Records of the Kniveton family of Osmaston, Derbyshire, 1569-1746, the Rev. Edmund Meynott of South Normanton, Derbyshire, 1733-1739, and the Bailey family of Blidworth, Nottinghamshire, 1806-1906

Archive Collection

Scope and Content

The collection comprises three main parts:

Estate papers of the Kniveton family at Osmaston including deeds, leases and releases, bonds and agreements, 1569-1746 (MS 333/1-47 and 53).

Records concerning Rev. Edmund Meymott and his daughters including mortgages, agreements and leases, 1733-1772 (MS 333/48-52 and 54).

Records of the Bailey family including deeds, releases, mortgages and wills, 1806-1875 (MS 333/55-63).

The only item in the collection with no clear connection to the Kniveton, Meynott or Bailey families is a lease of Grove House and lands in Mansfield, Nottinghamshire from the 6th Duke of Portland to William Chadburn, September 1906 (MS 333/64).

Despite the uncertainty that surrounds the history of the Bailey and Kniveton families, the collection would be of value to anyone researching either the family, the villages of Osmaston and Blidworth, or the administration of estates and title in the 18th century generally. The collection includes examples of many types of documents that ordinarily appear in estate and family collections, although it represents a small proportion of what would have originally existed.

Administrative / Biographical History

The history of the Kniveton family at Osmaston is poorly documented. A Kniveton family of Mercaston, Derbyshire is better recorded, as a baronetage for that family was created on 29 June 1611 for William Kniveton (d.1632). His son, Sir Gilbert Kniveton of Mercaston, held property in Bradley, Derbyshire which his successor, Sir Andrew Kniveton, sold to the Meynell family. The baronetage became extinct following the death of the fourth baronet, Sir Thomas Kniveton, in about 1706. A different Thomas Kniveton is recorded as being elected coroner for Derbyshire in 1616 and is described as a 'gentleman' who was also coroner for the borough of Derby in 1639. William Knyveton (baronet) was a justice of the peace for Derbyshire in 1594, 1604 and 1624.

White's 1857 directory for Derbyshire affirms the connection between the Kniveton family with the village of Osmaston near Ashbourne, Derbyshire. In 1712, a Thomas Kniveton bequeathed the rent received from his lands for a sermon in Osmaston church to be given on Ascension Day and St. Thomas's day or, by default, to the poor. Matthew Kniveton died in the possession of the manor of Osmundestune [Osmaston] in 1562 and the manor later passed with the Kniveton's Bradley estate to the Meynells, suggesting a link with the Knivetons of Mercaston.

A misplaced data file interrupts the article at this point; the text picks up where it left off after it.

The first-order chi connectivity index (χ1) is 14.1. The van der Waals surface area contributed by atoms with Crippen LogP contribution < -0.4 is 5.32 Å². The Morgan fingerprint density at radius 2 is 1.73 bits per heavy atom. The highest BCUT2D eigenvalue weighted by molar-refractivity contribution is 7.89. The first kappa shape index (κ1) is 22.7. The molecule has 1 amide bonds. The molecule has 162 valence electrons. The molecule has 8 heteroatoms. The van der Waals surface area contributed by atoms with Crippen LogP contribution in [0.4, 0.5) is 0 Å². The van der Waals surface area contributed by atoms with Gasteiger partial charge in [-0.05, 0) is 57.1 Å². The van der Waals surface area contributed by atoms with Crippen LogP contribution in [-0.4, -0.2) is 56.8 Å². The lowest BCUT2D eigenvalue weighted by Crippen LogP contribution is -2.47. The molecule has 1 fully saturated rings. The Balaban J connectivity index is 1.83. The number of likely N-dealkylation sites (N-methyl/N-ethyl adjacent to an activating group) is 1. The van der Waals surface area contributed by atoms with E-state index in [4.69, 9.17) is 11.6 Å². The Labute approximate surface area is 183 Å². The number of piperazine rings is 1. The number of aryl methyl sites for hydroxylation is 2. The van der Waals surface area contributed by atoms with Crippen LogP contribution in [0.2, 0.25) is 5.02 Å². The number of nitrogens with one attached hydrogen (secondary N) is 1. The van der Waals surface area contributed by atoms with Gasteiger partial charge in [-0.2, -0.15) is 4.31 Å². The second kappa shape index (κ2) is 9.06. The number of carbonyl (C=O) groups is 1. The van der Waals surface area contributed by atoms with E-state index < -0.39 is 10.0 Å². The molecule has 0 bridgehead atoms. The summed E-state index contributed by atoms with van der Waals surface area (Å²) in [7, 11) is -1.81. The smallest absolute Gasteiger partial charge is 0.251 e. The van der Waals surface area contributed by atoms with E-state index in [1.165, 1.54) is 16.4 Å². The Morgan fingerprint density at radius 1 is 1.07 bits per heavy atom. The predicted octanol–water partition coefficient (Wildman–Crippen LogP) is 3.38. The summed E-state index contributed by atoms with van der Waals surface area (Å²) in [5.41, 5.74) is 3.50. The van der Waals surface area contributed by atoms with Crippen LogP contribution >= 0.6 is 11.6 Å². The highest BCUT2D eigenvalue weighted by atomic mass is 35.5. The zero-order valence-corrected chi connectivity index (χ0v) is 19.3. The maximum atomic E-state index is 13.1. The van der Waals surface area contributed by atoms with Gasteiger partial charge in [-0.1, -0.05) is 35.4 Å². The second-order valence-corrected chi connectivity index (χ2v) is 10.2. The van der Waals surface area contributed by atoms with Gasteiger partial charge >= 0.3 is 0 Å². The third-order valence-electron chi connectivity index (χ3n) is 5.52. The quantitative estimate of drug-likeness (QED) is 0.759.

The Meynotts are referred to in several documents in this collection and seem to provide the key to the connection between the Knivetons and the Baileys. Rev. Edmund Meymott was the Rector of South Normanton, Derbyshire in the 1730s who purchased coal mines in the parish from Francis Revell. It seems likely that Meynott also owned land in Osmaston as well as South Normanton. He had at least three daughters, Susanna, Rebecca and Ann. Rebecca and Ann married men from Blidworth.

The history of the Bailey (or 'Baily' as it is spelt in some documents in this collection) family is equally unclear. James Bailey is recorded in White's 1832 directory of Nottinghamshire as a farmer and surveyor living on Pythorn Hill, Blidworth. William Bailey was a gentleman and a land valuer at Halam in 1932 and it is likely that James was his son. The bond in this collection demonstrates that there is certainly a connection between these two men. By 1855, it appears that James was succeeded by John Bailey as the farmer on Pythorn Hill, an occupation and address that he retained until at least 1881. By 1887, no Baileys are recorded as resident at Blidworth.

Arrangement

The collection has been listed chronologically in one numerical sequence.

Conditions Governing Access

Accessible to all readers.

Other Finding Aids

Copyright in all finding aids belongs to The University of Nottingham.

In the Reading Room, King's Meadow Campus: Typescript catalogue, 8 pp

Online: Available on the Manuscripts Online Catalogue, accessible from the website of Manuscripts and Special Collections.

Physical Characteristics and/or Technical Requirements

Good.

Conditions Governing Use

Identification of copyright holders of unpublished material is often difficult. Permission to make any published use of any material from the collection must be sought in advance in writing from the Keeper of Manuscripts and Special Collections (email mss-library@nottingham.ac.uk).

Reprographic copies can be supplied for educational use and private study purposes only, depending on access status and the condition of the documents.

Custodial History

There is almost certainly a connection between the papers of the Kniveton and Bailey families in this collection that were acquired by The University of Nottingham's Department of Manuscripts in March 1983 from the same source although the descent of the records and this provenance history remains obscure. The 1772 deed in the collection (MS 333/54) does confirm a link between land in Osmaston and people from Blidworth, with the connection being the Rev. Edmund Meymott and his daughters.